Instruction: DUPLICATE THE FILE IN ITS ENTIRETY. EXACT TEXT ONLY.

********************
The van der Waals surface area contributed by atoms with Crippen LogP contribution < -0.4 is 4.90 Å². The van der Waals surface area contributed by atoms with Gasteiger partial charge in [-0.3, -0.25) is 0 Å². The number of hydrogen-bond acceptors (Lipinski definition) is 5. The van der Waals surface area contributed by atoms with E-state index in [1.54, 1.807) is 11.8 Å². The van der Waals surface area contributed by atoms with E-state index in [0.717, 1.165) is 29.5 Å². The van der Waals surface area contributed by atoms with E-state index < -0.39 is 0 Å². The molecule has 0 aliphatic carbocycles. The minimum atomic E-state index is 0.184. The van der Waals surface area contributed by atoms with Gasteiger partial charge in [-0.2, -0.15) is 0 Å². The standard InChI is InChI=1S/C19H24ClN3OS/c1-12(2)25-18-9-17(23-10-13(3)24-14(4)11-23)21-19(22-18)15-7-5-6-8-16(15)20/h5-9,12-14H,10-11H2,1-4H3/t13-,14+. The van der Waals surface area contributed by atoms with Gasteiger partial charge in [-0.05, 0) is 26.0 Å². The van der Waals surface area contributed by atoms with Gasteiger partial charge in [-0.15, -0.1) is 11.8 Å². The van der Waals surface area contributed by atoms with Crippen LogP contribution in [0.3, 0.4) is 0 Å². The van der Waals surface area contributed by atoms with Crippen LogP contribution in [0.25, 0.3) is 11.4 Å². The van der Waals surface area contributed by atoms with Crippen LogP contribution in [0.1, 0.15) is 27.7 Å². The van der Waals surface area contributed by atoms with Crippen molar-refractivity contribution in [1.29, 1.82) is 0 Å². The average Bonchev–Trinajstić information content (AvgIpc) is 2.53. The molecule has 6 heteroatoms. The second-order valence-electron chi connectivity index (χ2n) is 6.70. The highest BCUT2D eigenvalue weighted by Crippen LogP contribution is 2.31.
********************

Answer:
The van der Waals surface area contributed by atoms with Crippen LogP contribution < -0.4 is 4.90 Å². The van der Waals surface area contributed by atoms with Gasteiger partial charge in [-0.3, -0.25) is 0 Å². The number of hydrogen-bond acceptors (Lipinski definition) is 5. The van der Waals surface area contributed by atoms with E-state index in [1.54, 1.807) is 11.8 Å². The van der Waals surface area contributed by atoms with E-state index in [0.717, 1.165) is 29.5 Å². The van der Waals surface area contributed by atoms with E-state index < -0.39 is 0 Å². The molecule has 0 aliphatic carbocycles. The minimum atomic E-state index is 0.184. The van der Waals surface area contributed by atoms with Gasteiger partial charge in [-0.2, -0.15) is 0 Å². The standard InChI is InChI=1S/C19H24ClN3OS/c1-12(2)25-18-9-17(23-10-13(3)24-14(4)11-23)21-19(22-18)15-7-5-6-8-16(15)20/h5-9,12-14H,10-11H2,1-4H3/t13-,14+. The van der Waals surface area contributed by atoms with Gasteiger partial charge in [-0.05, 0) is 26.0 Å². The van der Waals surface area contributed by atoms with Gasteiger partial charge in [-0.15, -0.1) is 11.8 Å². The van der Waals surface area contributed by atoms with Crippen LogP contribution in [0.3, 0.4) is 0 Å². The van der Waals surface area contributed by atoms with Crippen LogP contribution in [0.25, 0.3) is 11.4 Å². The van der Waals surface area contributed by atoms with Crippen LogP contribution in [0.1, 0.15) is 27.7 Å². The van der Waals surface area contributed by atoms with Crippen molar-refractivity contribution in [1.29, 1.82) is 0 Å². The average Bonchev–Trinajstić information content (AvgIpc) is 2.53. The molecule has 6 heteroatoms. The second-order valence-electron chi connectivity index (χ2n) is 6.70. The highest BCUT2D eigenvalue weighted by Crippen LogP contribution is 2.31.